10
Jun
09

Corn, peanuts and yam

After returning from a four-day family trip to Malaysia, I found rapid growth in most of the vegetables and flowers. I harvested potatoes, shungiku (edible chrysanthemum) and broccoli and promptly replaced these with yam, corn, green pepper and peanuts (yes, Chiba Prefecture, where I stay grows lots of peanuts so why not try them in my little garden, I thought). Today, here’s what my main vegetable patch looks like (click to enlarge).

Main veggie patch

Main veggie patch

Before I left for Malaysia, I made sure that the white butterfly didn’t make a mess of my cabbages by leaving eggs all over the leaves and turn them into minefields. I covered them with a net and firmly tucked the insides so no caterpillars could get in. I also placed all my planters on the walkway and requested a kind neighbor to water the plants while we were away. Here’s how the patch looked like.

CIMG0272

Main veggie patch before the trip to Malaysia

I was delighted with the potatoes – a first for me! The smaller ones were utterly delicious. Unfortunately, I won’t be growing them next year, in the same patch because I read that you need to grow them once in three years.

Happy with the beans too because I harvest about 8 to 10 one day, just enough for breakfast and the next 8 to 10 are ready the next day. Radish, beans, shungiku (edible crysanthemum) and lettuce will be standard veggies in my patch every year. My neighbors and friends were happy too with the shungiku I presented them this year. You cut off the tops and after a few days, these plants grow back to the same size. Remarkable! This is the first time I saw a shungiku blossom (see photo at bottom right below).

Fresh potatoes Beans and mini tomatoes
Shungiku (edible crysanthemum) Shungiku blossom

Clockwise from top left: Potatoes, beans and mini-tomatoes, shungiku, blossom

Isn’t spring wonderful? Anything and everything seems to grow well in my garden this year. Here are some new arrivals:

Strawberry Blueberry
Grape Tomato

Clockwise from top left: Strawberry, blueberry, grape, tomato

The grape plant is in a large planter that I keep on the balcony ledge. I planted strawberry, grape, and fig, and peach last autumn; all except the last in planters.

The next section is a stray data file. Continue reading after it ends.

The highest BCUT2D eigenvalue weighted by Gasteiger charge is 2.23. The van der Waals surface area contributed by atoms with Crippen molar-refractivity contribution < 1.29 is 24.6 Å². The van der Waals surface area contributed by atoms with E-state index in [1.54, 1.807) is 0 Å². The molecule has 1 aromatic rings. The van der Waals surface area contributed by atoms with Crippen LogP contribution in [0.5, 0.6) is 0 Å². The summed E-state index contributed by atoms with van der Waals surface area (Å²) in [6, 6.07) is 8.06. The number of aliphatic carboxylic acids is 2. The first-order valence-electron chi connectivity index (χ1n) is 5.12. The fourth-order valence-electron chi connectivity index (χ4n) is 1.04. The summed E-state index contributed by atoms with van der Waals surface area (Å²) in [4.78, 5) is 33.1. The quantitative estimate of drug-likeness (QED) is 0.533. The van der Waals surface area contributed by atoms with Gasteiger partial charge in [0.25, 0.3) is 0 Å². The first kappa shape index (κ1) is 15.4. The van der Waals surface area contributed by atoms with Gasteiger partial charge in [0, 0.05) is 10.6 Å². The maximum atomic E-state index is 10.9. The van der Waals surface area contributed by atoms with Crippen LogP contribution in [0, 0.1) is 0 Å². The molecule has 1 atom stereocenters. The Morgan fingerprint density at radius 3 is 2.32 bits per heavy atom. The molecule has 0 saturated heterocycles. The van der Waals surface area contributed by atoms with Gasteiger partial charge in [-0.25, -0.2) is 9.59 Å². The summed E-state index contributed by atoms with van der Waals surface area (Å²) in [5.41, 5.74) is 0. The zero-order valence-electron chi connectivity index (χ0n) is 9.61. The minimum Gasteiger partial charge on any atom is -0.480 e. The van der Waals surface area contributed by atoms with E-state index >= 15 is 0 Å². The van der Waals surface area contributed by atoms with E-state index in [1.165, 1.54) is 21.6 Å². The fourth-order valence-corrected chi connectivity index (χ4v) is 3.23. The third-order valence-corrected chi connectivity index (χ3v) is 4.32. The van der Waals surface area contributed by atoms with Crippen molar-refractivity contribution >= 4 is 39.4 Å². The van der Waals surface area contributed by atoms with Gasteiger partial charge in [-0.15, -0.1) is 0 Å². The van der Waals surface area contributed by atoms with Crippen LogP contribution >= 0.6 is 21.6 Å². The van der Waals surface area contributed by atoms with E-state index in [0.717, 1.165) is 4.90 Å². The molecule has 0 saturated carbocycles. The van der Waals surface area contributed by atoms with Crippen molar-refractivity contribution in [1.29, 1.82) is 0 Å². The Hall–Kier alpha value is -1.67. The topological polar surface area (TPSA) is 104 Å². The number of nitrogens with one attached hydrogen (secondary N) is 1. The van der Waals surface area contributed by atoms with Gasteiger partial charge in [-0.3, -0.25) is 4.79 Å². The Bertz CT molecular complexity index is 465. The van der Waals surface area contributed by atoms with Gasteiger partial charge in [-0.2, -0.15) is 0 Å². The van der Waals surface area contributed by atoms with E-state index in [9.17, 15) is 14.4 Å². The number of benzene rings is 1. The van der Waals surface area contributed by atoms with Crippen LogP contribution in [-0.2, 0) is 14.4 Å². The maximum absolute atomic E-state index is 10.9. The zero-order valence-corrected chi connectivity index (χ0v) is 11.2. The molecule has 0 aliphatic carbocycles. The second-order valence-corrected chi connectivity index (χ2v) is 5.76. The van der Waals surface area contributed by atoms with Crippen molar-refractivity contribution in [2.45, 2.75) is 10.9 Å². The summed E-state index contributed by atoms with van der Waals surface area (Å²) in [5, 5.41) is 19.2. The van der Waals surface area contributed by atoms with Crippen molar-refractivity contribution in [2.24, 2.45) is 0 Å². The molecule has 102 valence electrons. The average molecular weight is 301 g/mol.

Here are some flowers in bloom:

Hydrangea  

My favorite flower – Hydrangea

Plumbago

Plumbago in bloom

I also started off on a lasagnia-type bed. Set up a stone border, laid wet newspapers on the ground, built up a layer of dried leaves, weeds, crushed egg shells, coffee ground, a layer of used soil, and so on. And I put in another one of my favorites – coriander in my small herb garden.

Newspaper layer Brown layer (leaves, twigs)
Black layer (used soil, coffee ground) Herb garden

Clockwise from top left: Newspaper layer, brown layer, black layer (soil) and herb garden with coriander

I’m pretty sure my garden is going to look neater henceforth, since I have a place to dump all the weeds!

Finally, I leave you with a photo of my favorite flower bed with lilies just about to burst into bloom!

CIMG0300-a

Happy gardening!

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9 Responses to “Corn, peanuts and yam”


  1. June 11, 2009 at 6:01 am

    WOW! Everything looks great! Especially those yummy berries. Everythign looks so lush and green! I’ve been wanting to grow peanuts! I’ll be looking forward to posts about their progress!!

  2. June 11, 2009 at 10:17 am

    Your garden is looking amazing. And your blueberries are looking fantastic. Mine are still green. Do you know I’ve never even thought about growing peanuts! Sounds like fun! Val

    • June 11, 2009 at 10:28 am

      Hi Val, thanks for your comments and for stopping by. Peanuts are a first for me – don’t know how they’ll turn out. Will post on their progress. I’m excited about both peanuts and yam – love eating peanuts after boiling them with salt!

  3. 5 KevinK
    June 11, 2009 at 3:49 pm

    I really enjoy and am inspired by watching your garden grow. How are the edamame coming on? It may just be my computer, but I can’t see a lot of the red captions in the photos, even at expanded size, so I didn’t see any “edamame” label. Are you using an organic fertilizer or seaweed preparation? Everything looks like it’s growing so healthily.

    • June 11, 2009 at 4:34 pm

      Thanks, Kevin. I have labeled edamame as soybean as most of my readers, I think are native English speakers. I’m sending you a photo separately – I can blow it up to a large size using Irfan View. You should be able to see the edamame clearly in this photo – the beans are already there. I use mainly organic fertilizer (gyuu-fun and fuyoudo (leaves and twigs)). Just lucky, I guess 🙂

      • 7 KevinK
        June 12, 2009 at 2:02 pm

        Thanks for the photo. The beans are there already, aren’t they. It’ll be interesting to see them in a few weeks time. I used to love buying the in-season beans that were wrapped in bundles roots and all. But how great to have your own! Will definitely try them next spring here.

  4. June 19, 2009 at 8:10 am

    Wow! Your garden is amazing! Isn’t summer fabulous? I can’t get over the size of that cabbage!

    • June 19, 2009 at 1:07 pm

      Thanks for stopping by, Denise. Yes, its a wonderful season. And I’m having a great time experimenting with new vegetables, flowers and cuttings! Hope you have got rid of the unruly visitor in your garden!


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